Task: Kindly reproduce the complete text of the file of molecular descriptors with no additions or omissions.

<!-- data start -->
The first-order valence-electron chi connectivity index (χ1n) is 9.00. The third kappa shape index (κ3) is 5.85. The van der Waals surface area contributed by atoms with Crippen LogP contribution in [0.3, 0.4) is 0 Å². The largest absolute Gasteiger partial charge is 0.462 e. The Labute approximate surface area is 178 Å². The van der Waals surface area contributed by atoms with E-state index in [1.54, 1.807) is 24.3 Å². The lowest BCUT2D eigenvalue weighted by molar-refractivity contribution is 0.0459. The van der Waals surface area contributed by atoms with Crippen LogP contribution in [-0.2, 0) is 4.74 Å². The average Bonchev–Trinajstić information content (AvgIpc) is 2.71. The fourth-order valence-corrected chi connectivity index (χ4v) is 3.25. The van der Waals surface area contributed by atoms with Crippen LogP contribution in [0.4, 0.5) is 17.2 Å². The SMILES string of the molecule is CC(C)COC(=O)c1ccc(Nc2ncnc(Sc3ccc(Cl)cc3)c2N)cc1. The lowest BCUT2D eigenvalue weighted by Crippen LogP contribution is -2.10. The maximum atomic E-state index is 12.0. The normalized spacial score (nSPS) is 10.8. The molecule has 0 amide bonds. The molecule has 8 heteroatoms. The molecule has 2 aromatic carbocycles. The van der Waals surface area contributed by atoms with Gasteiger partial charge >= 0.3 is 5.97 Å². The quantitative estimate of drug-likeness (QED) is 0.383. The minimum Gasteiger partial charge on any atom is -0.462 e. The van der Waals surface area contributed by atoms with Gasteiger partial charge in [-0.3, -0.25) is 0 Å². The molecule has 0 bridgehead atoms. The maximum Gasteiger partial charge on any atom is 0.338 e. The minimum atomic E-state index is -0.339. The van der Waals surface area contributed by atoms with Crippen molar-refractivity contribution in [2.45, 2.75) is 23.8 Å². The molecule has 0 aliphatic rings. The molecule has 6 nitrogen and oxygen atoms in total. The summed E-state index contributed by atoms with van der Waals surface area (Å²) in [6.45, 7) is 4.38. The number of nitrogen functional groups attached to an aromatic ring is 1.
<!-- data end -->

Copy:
The first-order valence-electron chi connectivity index (χ1n) is 9.00. The third kappa shape index (κ3) is 5.85. The van der Waals surface area contributed by atoms with Crippen LogP contribution in [0.3, 0.4) is 0 Å². The largest absolute Gasteiger partial charge is 0.462 e. The Labute approximate surface area is 178 Å². The van der Waals surface area contributed by atoms with E-state index in [1.54, 1.807) is 24.3 Å². The lowest BCUT2D eigenvalue weighted by molar-refractivity contribution is 0.0459. The van der Waals surface area contributed by atoms with Crippen LogP contribution in [-0.2, 0) is 4.74 Å². The average Bonchev–Trinajstić information content (AvgIpc) is 2.71. The fourth-order valence-corrected chi connectivity index (χ4v) is 3.25. The van der Waals surface area contributed by atoms with Crippen LogP contribution in [0.4, 0.5) is 17.2 Å². The SMILES string of the molecule is CC(C)COC(=O)c1ccc(Nc2ncnc(Sc3ccc(Cl)cc3)c2N)cc1. The lowest BCUT2D eigenvalue weighted by Crippen LogP contribution is -2.10. The maximum atomic E-state index is 12.0. The normalized spacial score (nSPS) is 10.8. The molecule has 0 amide bonds. The molecule has 8 heteroatoms. The molecule has 2 aromatic carbocycles. The van der Waals surface area contributed by atoms with Gasteiger partial charge >= 0.3 is 5.97 Å². The quantitative estimate of drug-likeness (QED) is 0.383. The minimum Gasteiger partial charge on any atom is -0.462 e. The van der Waals surface area contributed by atoms with Gasteiger partial charge in [-0.3, -0.25) is 0 Å². The molecule has 0 bridgehead atoms. The maximum Gasteiger partial charge on any atom is 0.338 e. The minimum atomic E-state index is -0.339. The van der Waals surface area contributed by atoms with Crippen molar-refractivity contribution in [2.45, 2.75) is 23.8 Å². The molecule has 0 aliphatic rings. The molecule has 6 nitrogen and oxygen atoms in total. The summed E-state index contributed by atoms with van der Waals surface area (Å²) in [6.45, 7) is 4.38. The number of nitrogen functional groups attached to an aromatic ring is 1.